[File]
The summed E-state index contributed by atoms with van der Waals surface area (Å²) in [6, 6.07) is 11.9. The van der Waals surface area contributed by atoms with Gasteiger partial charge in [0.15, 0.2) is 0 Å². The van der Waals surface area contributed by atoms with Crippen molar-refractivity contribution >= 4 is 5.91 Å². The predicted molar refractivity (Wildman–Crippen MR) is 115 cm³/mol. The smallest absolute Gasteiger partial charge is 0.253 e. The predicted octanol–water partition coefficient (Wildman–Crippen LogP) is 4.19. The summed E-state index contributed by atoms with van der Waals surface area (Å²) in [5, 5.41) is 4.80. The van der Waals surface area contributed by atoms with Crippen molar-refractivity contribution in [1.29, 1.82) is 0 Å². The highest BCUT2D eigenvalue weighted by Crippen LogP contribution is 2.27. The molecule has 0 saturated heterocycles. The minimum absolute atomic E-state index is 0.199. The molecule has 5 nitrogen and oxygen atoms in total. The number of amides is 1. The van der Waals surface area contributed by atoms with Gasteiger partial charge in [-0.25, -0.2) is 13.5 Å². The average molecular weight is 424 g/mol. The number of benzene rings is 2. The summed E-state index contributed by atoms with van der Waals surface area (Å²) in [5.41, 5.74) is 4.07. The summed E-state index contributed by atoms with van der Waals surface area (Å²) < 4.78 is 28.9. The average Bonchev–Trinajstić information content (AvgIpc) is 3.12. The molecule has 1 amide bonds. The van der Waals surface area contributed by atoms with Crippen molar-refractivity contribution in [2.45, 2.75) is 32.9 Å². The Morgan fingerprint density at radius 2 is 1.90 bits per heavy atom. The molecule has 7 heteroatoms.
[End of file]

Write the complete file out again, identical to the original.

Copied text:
The summed E-state index contributed by atoms with van der Waals surface area (Å²) in [6, 6.07) is 11.9. The van der Waals surface area contributed by atoms with Gasteiger partial charge in [0.15, 0.2) is 0 Å². The van der Waals surface area contributed by atoms with Crippen molar-refractivity contribution >= 4 is 5.91 Å². The predicted molar refractivity (Wildman–Crippen MR) is 115 cm³/mol. The smallest absolute Gasteiger partial charge is 0.253 e. The predicted octanol–water partition coefficient (Wildman–Crippen LogP) is 4.19. The summed E-state index contributed by atoms with van der Waals surface area (Å²) in [5, 5.41) is 4.80. The van der Waals surface area contributed by atoms with Crippen molar-refractivity contribution in [1.29, 1.82) is 0 Å². The highest BCUT2D eigenvalue weighted by Crippen LogP contribution is 2.27. The molecule has 0 saturated heterocycles. The minimum absolute atomic E-state index is 0.199. The molecule has 5 nitrogen and oxygen atoms in total. The number of amides is 1. The van der Waals surface area contributed by atoms with Gasteiger partial charge in [-0.25, -0.2) is 13.5 Å². The average molecular weight is 424 g/mol. The number of benzene rings is 2. The summed E-state index contributed by atoms with van der Waals surface area (Å²) in [5.41, 5.74) is 4.07. The summed E-state index contributed by atoms with van der Waals surface area (Å²) < 4.78 is 28.9. The average Bonchev–Trinajstić information content (AvgIpc) is 3.12. The molecule has 1 amide bonds. The van der Waals surface area contributed by atoms with Crippen molar-refractivity contribution in [2.45, 2.75) is 32.9 Å². The Morgan fingerprint density at radius 2 is 1.90 bits per heavy atom. The molecule has 7 heteroatoms.